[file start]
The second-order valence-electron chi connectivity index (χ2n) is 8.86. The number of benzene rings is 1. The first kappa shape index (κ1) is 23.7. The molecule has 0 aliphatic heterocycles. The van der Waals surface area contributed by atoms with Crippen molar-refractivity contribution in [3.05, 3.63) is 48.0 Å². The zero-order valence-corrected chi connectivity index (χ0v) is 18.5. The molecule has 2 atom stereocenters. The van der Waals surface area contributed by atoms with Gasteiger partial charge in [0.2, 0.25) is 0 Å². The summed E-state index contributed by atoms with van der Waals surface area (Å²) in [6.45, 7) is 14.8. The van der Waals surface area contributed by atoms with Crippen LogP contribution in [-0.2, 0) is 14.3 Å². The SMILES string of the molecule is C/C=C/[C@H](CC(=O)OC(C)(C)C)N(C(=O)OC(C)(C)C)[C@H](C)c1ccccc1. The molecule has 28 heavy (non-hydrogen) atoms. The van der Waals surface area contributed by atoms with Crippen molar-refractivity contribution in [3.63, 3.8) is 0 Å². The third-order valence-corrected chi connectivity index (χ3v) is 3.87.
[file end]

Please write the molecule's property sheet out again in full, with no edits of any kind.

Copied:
The second-order valence-electron chi connectivity index (χ2n) is 8.86. The number of benzene rings is 1. The first kappa shape index (κ1) is 23.7. The molecule has 0 aliphatic heterocycles. The van der Waals surface area contributed by atoms with Crippen molar-refractivity contribution in [3.05, 3.63) is 48.0 Å². The zero-order valence-corrected chi connectivity index (χ0v) is 18.5. The molecule has 2 atom stereocenters. The van der Waals surface area contributed by atoms with Gasteiger partial charge in [0.2, 0.25) is 0 Å². The summed E-state index contributed by atoms with van der Waals surface area (Å²) in [6.45, 7) is 14.8. The van der Waals surface area contributed by atoms with Crippen LogP contribution in [-0.2, 0) is 14.3 Å². The SMILES string of the molecule is C/C=C/[C@H](CC(=O)OC(C)(C)C)N(C(=O)OC(C)(C)C)[C@H](C)c1ccccc1. The molecule has 28 heavy (non-hydrogen) atoms. The van der Waals surface area contributed by atoms with Crippen molar-refractivity contribution in [3.63, 3.8) is 0 Å². The third-order valence-corrected chi connectivity index (χ3v) is 3.87.